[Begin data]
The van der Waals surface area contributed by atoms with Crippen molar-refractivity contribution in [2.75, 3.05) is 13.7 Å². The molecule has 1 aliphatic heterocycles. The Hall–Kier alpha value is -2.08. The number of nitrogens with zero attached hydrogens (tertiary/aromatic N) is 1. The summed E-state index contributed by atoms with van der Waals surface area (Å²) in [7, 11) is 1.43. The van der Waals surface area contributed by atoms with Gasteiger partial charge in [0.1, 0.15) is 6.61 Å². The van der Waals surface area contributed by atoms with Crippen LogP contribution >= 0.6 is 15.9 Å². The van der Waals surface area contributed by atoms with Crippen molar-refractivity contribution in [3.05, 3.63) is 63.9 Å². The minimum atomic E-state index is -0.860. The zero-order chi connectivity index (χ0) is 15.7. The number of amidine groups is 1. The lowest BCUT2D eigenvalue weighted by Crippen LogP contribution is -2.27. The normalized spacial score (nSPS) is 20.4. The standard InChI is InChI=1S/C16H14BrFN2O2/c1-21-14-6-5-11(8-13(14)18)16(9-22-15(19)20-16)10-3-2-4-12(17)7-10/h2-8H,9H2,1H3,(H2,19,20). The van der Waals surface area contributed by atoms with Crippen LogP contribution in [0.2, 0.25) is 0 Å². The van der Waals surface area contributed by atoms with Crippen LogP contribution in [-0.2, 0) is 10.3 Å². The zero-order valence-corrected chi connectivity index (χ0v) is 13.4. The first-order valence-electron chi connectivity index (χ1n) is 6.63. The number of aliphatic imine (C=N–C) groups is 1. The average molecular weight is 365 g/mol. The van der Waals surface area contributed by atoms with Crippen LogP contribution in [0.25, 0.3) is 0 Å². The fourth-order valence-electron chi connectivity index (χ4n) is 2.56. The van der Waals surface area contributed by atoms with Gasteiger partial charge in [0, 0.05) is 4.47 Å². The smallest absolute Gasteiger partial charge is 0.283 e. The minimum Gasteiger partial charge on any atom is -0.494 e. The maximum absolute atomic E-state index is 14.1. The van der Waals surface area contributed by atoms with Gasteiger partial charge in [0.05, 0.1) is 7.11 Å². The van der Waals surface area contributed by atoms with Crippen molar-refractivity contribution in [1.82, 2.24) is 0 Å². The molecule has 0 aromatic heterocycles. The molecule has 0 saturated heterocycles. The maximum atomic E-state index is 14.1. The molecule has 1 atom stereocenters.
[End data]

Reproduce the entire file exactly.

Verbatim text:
The van der Waals surface area contributed by atoms with Crippen molar-refractivity contribution in [2.75, 3.05) is 13.7 Å². The molecule has 1 aliphatic heterocycles. The Hall–Kier alpha value is -2.08. The number of nitrogens with zero attached hydrogens (tertiary/aromatic N) is 1. The summed E-state index contributed by atoms with van der Waals surface area (Å²) in [7, 11) is 1.43. The van der Waals surface area contributed by atoms with Gasteiger partial charge in [0.1, 0.15) is 6.61 Å². The van der Waals surface area contributed by atoms with Crippen LogP contribution >= 0.6 is 15.9 Å². The van der Waals surface area contributed by atoms with Crippen molar-refractivity contribution in [3.05, 3.63) is 63.9 Å². The minimum atomic E-state index is -0.860. The zero-order chi connectivity index (χ0) is 15.7. The number of amidine groups is 1. The lowest BCUT2D eigenvalue weighted by Crippen LogP contribution is -2.27. The normalized spacial score (nSPS) is 20.4. The standard InChI is InChI=1S/C16H14BrFN2O2/c1-21-14-6-5-11(8-13(14)18)16(9-22-15(19)20-16)10-3-2-4-12(17)7-10/h2-8H,9H2,1H3,(H2,19,20). The van der Waals surface area contributed by atoms with Crippen LogP contribution in [0.2, 0.25) is 0 Å². The van der Waals surface area contributed by atoms with Crippen LogP contribution in [-0.2, 0) is 10.3 Å². The zero-order valence-corrected chi connectivity index (χ0v) is 13.4. The first-order valence-electron chi connectivity index (χ1n) is 6.63. The number of aliphatic imine (C=N–C) groups is 1. The average molecular weight is 365 g/mol. The van der Waals surface area contributed by atoms with Crippen LogP contribution in [0.25, 0.3) is 0 Å². The fourth-order valence-electron chi connectivity index (χ4n) is 2.56. The van der Waals surface area contributed by atoms with Gasteiger partial charge in [0, 0.05) is 4.47 Å². The smallest absolute Gasteiger partial charge is 0.283 e. The minimum Gasteiger partial charge on any atom is -0.494 e. The maximum absolute atomic E-state index is 14.1. The van der Waals surface area contributed by atoms with Gasteiger partial charge in [0.05, 0.1) is 7.11 Å². The van der Waals surface area contributed by atoms with Crippen molar-refractivity contribution in [1.82, 2.24) is 0 Å². The molecule has 0 aromatic heterocycles. The molecule has 0 saturated heterocycles. The maximum atomic E-state index is 14.1. The molecule has 1 atom stereocenters.